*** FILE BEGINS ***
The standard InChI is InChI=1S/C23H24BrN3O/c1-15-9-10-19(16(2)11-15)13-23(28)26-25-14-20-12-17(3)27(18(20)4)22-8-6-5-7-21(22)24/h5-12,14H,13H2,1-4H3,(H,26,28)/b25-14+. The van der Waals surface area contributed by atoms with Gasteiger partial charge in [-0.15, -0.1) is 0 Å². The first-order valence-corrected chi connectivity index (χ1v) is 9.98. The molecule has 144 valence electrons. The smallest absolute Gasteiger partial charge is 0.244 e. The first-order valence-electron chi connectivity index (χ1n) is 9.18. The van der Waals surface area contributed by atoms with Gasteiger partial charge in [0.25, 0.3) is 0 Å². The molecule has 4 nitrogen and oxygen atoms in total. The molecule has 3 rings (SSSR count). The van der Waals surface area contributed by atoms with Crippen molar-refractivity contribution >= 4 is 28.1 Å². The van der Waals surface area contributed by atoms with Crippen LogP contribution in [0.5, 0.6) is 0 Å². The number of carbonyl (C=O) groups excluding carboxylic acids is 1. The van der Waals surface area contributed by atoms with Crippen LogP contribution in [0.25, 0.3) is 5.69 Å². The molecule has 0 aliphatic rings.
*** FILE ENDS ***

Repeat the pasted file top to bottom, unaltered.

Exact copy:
The standard InChI is InChI=1S/C23H24BrN3O/c1-15-9-10-19(16(2)11-15)13-23(28)26-25-14-20-12-17(3)27(18(20)4)22-8-6-5-7-21(22)24/h5-12,14H,13H2,1-4H3,(H,26,28)/b25-14+. The van der Waals surface area contributed by atoms with Gasteiger partial charge in [-0.15, -0.1) is 0 Å². The first-order valence-corrected chi connectivity index (χ1v) is 9.98. The molecule has 144 valence electrons. The smallest absolute Gasteiger partial charge is 0.244 e. The first-order valence-electron chi connectivity index (χ1n) is 9.18. The van der Waals surface area contributed by atoms with Gasteiger partial charge in [0.25, 0.3) is 0 Å². The molecule has 4 nitrogen and oxygen atoms in total. The molecule has 3 rings (SSSR count). The van der Waals surface area contributed by atoms with Crippen molar-refractivity contribution >= 4 is 28.1 Å². The van der Waals surface area contributed by atoms with Crippen LogP contribution in [0.5, 0.6) is 0 Å². The number of carbonyl (C=O) groups excluding carboxylic acids is 1. The van der Waals surface area contributed by atoms with Crippen LogP contribution in [0.25, 0.3) is 5.69 Å². The molecule has 0 aliphatic rings.